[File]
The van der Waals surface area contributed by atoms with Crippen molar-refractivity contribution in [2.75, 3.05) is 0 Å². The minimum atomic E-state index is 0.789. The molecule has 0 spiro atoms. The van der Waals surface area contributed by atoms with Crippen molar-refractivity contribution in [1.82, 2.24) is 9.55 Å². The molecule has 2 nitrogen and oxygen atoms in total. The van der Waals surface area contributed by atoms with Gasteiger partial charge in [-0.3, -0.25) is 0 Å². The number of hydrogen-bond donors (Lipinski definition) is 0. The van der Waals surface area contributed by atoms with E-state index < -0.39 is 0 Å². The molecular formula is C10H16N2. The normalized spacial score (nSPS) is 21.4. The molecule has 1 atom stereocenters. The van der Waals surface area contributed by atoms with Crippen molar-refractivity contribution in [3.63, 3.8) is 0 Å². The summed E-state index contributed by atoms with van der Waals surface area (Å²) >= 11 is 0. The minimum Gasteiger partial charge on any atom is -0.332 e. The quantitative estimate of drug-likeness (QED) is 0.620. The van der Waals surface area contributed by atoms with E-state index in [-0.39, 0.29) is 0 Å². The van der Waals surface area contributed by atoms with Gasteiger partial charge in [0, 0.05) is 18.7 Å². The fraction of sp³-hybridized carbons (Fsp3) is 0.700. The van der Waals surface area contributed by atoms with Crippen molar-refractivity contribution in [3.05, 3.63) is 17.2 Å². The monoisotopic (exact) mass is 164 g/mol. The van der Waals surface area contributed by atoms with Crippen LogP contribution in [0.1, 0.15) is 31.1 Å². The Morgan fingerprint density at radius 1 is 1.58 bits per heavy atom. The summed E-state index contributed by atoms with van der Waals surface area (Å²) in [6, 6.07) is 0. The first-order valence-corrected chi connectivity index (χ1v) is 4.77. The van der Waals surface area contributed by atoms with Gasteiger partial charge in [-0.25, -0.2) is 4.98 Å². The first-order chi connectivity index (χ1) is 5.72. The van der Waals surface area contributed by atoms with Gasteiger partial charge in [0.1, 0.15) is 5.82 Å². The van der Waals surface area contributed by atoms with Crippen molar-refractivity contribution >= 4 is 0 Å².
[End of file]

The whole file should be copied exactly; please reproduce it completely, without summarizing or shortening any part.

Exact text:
The van der Waals surface area contributed by atoms with Crippen molar-refractivity contribution in [2.75, 3.05) is 0 Å². The minimum atomic E-state index is 0.789. The molecule has 0 spiro atoms. The van der Waals surface area contributed by atoms with Crippen molar-refractivity contribution in [1.82, 2.24) is 9.55 Å². The molecule has 2 nitrogen and oxygen atoms in total. The van der Waals surface area contributed by atoms with Gasteiger partial charge in [-0.3, -0.25) is 0 Å². The number of hydrogen-bond donors (Lipinski definition) is 0. The van der Waals surface area contributed by atoms with E-state index < -0.39 is 0 Å². The molecular formula is C10H16N2. The normalized spacial score (nSPS) is 21.4. The molecule has 1 atom stereocenters. The van der Waals surface area contributed by atoms with Crippen molar-refractivity contribution in [3.63, 3.8) is 0 Å². The summed E-state index contributed by atoms with van der Waals surface area (Å²) >= 11 is 0. The minimum Gasteiger partial charge on any atom is -0.332 e. The quantitative estimate of drug-likeness (QED) is 0.620. The van der Waals surface area contributed by atoms with E-state index in [-0.39, 0.29) is 0 Å². The van der Waals surface area contributed by atoms with Gasteiger partial charge in [0, 0.05) is 18.7 Å². The fraction of sp³-hybridized carbons (Fsp3) is 0.700. The van der Waals surface area contributed by atoms with Crippen molar-refractivity contribution in [3.05, 3.63) is 17.2 Å². The monoisotopic (exact) mass is 164 g/mol. The van der Waals surface area contributed by atoms with Crippen LogP contribution in [0.1, 0.15) is 31.1 Å². The Morgan fingerprint density at radius 1 is 1.58 bits per heavy atom. The summed E-state index contributed by atoms with van der Waals surface area (Å²) in [6, 6.07) is 0. The first-order valence-corrected chi connectivity index (χ1v) is 4.77. The van der Waals surface area contributed by atoms with Gasteiger partial charge in [-0.25, -0.2) is 4.98 Å². The first-order chi connectivity index (χ1) is 5.72. The van der Waals surface area contributed by atoms with Gasteiger partial charge in [0.1, 0.15) is 5.82 Å². The van der Waals surface area contributed by atoms with Crippen molar-refractivity contribution >= 4 is 0 Å².